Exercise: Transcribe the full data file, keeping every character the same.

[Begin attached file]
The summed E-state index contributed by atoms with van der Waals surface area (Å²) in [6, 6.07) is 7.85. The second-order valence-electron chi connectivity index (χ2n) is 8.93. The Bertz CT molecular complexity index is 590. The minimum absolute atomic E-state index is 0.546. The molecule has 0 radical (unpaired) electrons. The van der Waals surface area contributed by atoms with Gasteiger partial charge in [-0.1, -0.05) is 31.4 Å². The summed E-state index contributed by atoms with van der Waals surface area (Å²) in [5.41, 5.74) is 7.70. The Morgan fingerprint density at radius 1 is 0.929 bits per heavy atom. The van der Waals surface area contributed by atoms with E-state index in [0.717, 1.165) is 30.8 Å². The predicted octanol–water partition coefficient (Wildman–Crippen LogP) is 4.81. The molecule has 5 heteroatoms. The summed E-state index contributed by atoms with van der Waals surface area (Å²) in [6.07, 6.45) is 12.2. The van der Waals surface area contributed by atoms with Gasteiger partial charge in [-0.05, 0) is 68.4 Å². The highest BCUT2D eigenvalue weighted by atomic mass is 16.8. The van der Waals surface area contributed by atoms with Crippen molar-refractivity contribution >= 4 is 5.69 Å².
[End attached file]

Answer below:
The summed E-state index contributed by atoms with van der Waals surface area (Å²) in [6, 6.07) is 7.85. The second-order valence-electron chi connectivity index (χ2n) is 8.93. The Bertz CT molecular complexity index is 590. The minimum absolute atomic E-state index is 0.546. The molecule has 0 radical (unpaired) electrons. The van der Waals surface area contributed by atoms with Gasteiger partial charge in [-0.1, -0.05) is 31.4 Å². The summed E-state index contributed by atoms with van der Waals surface area (Å²) in [5.41, 5.74) is 7.70. The Morgan fingerprint density at radius 1 is 0.929 bits per heavy atom. The van der Waals surface area contributed by atoms with E-state index in [0.717, 1.165) is 30.8 Å². The predicted octanol–water partition coefficient (Wildman–Crippen LogP) is 4.81. The molecule has 5 heteroatoms. The summed E-state index contributed by atoms with van der Waals surface area (Å²) in [6.07, 6.45) is 12.2. The van der Waals surface area contributed by atoms with Gasteiger partial charge in [-0.05, 0) is 68.4 Å². The highest BCUT2D eigenvalue weighted by atomic mass is 16.8. The van der Waals surface area contributed by atoms with Crippen molar-refractivity contribution >= 4 is 5.69 Å².